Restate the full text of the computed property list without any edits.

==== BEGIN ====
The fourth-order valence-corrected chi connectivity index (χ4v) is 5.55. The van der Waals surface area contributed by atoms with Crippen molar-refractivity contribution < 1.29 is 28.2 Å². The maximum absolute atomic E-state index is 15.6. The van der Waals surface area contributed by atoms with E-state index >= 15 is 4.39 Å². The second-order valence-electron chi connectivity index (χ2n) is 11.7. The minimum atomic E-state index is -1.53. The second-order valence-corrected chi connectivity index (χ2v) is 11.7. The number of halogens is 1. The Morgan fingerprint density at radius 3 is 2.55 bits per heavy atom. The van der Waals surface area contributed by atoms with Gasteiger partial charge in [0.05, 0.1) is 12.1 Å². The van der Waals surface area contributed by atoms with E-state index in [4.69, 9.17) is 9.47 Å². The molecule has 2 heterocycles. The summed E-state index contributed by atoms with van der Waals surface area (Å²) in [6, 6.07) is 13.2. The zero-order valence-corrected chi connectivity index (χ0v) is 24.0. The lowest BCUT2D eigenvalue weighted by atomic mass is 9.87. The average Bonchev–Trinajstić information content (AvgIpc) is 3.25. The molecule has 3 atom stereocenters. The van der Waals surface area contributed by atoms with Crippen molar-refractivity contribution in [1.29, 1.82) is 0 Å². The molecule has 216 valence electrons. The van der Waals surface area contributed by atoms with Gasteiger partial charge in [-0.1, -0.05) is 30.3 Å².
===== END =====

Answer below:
The fourth-order valence-corrected chi connectivity index (χ4v) is 5.55. The van der Waals surface area contributed by atoms with Crippen molar-refractivity contribution < 1.29 is 28.2 Å². The maximum absolute atomic E-state index is 15.6. The van der Waals surface area contributed by atoms with E-state index >= 15 is 4.39 Å². The second-order valence-electron chi connectivity index (χ2n) is 11.7. The minimum atomic E-state index is -1.53. The second-order valence-corrected chi connectivity index (χ2v) is 11.7. The number of halogens is 1. The Morgan fingerprint density at radius 3 is 2.55 bits per heavy atom. The van der Waals surface area contributed by atoms with Gasteiger partial charge in [0.05, 0.1) is 12.1 Å². The van der Waals surface area contributed by atoms with E-state index in [4.69, 9.17) is 9.47 Å². The molecule has 2 heterocycles. The summed E-state index contributed by atoms with van der Waals surface area (Å²) in [6, 6.07) is 13.2. The zero-order valence-corrected chi connectivity index (χ0v) is 24.0. The lowest BCUT2D eigenvalue weighted by atomic mass is 9.87. The average Bonchev–Trinajstić information content (AvgIpc) is 3.25. The molecule has 3 atom stereocenters. The van der Waals surface area contributed by atoms with Crippen molar-refractivity contribution in [1.29, 1.82) is 0 Å². The molecule has 216 valence electrons. The van der Waals surface area contributed by atoms with Gasteiger partial charge in [-0.1, -0.05) is 30.3 Å².